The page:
Self-perceived competence in managing obstetric emergencies among recently graduated physicians from Lima, Peru

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Resumen

Objective: This study aimed to examine the self-perception of competencies in obstetric emergencies among recently graduated physicians from universities in Lima, Peru; and to identify its associated factors. Methods: An analytical study was conducted, with the study population comprising newly graduated doctors who attended the “VI SERUMS National Convention” in 2017. We used Poisson regressions to assess the factors associated with the self-perception of competencies in obstetric emergencies, calculating prevalence ratios (PR) and their 95% confidence intervals (95% CI). Results: We analyzed a population of 463 newly graduated physicians (mean age: 25.9 years), of which 33.3% reported feeling competent in obstetric emergencies. In the adjusted analyses, we found that having a previous health career (PR: 1.77, 95% CI: 1.12—2.81), having completed the internship in EsSalud hospitals (PR: 1.48, 95% CI: 1.31—1.68), and completing a university externship (PR: 1.62, 95% CI: 1.34—1.96) were associated with a higher prevalence of self-perceived competence in obstetric emergencies. Conclusion: Our findings suggest that certain academic factors, such as completing an externship and internship in specific hospital settings, may enhance the competencies or competence self-perception of recently graduated physicians in obstetric emergencies. Further studies are needed to confirm these results and identify other factors that may impact physicians’ competencies in this field.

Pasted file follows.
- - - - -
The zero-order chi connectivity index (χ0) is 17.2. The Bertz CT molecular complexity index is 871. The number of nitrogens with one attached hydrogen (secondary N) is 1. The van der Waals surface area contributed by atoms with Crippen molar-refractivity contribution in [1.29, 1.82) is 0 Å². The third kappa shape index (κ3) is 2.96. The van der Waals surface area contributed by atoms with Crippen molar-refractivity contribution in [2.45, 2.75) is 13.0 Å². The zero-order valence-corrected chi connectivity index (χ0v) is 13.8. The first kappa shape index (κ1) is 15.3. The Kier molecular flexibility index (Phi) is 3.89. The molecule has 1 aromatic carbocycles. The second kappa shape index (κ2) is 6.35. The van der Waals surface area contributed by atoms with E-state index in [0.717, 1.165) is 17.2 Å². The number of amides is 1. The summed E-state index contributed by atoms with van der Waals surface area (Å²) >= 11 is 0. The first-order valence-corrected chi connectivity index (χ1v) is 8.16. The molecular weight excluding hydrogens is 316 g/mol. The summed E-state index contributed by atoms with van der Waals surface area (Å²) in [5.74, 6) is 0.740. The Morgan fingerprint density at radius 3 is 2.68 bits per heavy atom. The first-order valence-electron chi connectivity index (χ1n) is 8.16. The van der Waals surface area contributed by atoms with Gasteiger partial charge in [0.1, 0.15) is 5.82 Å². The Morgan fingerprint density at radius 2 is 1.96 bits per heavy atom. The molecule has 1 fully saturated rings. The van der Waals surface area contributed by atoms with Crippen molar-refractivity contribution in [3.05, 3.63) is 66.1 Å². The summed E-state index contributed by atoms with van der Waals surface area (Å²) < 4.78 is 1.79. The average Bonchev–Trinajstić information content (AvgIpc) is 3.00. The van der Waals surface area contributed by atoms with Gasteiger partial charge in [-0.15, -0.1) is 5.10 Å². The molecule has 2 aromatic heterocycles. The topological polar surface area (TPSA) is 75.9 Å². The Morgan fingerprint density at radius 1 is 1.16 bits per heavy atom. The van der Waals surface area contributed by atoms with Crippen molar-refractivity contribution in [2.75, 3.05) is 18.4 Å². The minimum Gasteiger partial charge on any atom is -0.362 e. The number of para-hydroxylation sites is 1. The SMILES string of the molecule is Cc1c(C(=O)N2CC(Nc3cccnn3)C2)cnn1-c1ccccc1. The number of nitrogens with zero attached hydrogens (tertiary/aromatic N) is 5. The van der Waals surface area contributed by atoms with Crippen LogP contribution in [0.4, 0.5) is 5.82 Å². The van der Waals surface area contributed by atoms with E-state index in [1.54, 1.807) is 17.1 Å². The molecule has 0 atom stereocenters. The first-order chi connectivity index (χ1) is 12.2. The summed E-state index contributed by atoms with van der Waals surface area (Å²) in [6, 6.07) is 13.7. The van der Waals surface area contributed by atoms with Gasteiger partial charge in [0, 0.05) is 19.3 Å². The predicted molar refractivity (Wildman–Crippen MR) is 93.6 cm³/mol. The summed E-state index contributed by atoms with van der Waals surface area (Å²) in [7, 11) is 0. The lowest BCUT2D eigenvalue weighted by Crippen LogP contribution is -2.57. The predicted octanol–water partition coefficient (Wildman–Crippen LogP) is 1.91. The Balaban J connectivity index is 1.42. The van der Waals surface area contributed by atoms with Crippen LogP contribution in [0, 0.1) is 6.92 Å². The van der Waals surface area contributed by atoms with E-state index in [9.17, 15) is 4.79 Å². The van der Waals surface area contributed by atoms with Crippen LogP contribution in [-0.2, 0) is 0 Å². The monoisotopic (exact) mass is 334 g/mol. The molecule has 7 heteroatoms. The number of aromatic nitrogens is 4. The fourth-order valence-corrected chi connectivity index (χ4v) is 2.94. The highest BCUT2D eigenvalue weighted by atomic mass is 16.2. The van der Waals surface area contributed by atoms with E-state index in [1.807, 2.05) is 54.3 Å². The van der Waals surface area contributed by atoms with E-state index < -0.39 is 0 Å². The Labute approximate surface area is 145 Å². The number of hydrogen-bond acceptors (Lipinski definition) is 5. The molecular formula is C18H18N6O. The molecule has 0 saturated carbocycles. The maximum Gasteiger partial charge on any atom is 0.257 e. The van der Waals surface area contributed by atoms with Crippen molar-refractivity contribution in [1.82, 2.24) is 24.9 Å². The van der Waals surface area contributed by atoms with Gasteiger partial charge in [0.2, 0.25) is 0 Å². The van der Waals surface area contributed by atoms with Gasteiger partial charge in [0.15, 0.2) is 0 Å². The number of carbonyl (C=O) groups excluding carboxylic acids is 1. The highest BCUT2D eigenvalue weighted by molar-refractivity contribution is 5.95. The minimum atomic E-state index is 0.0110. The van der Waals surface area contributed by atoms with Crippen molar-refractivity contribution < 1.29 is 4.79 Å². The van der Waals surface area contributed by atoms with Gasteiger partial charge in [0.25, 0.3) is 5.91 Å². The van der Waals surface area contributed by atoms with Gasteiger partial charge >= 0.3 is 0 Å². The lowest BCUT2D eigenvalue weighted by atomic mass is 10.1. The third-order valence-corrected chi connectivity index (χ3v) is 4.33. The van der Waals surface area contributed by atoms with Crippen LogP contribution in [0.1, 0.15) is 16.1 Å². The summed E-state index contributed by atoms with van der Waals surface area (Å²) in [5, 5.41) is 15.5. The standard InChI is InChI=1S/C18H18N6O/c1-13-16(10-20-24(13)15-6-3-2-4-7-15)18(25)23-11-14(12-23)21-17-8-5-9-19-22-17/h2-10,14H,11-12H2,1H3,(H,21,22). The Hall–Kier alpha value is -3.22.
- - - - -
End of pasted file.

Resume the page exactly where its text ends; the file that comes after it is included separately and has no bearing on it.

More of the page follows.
Idioma originalInglés
Número de artículo876
PublicaciónBMC Medical Education
Volumen23
N.º1
DOI
EstadoPublicada - dic. 2023

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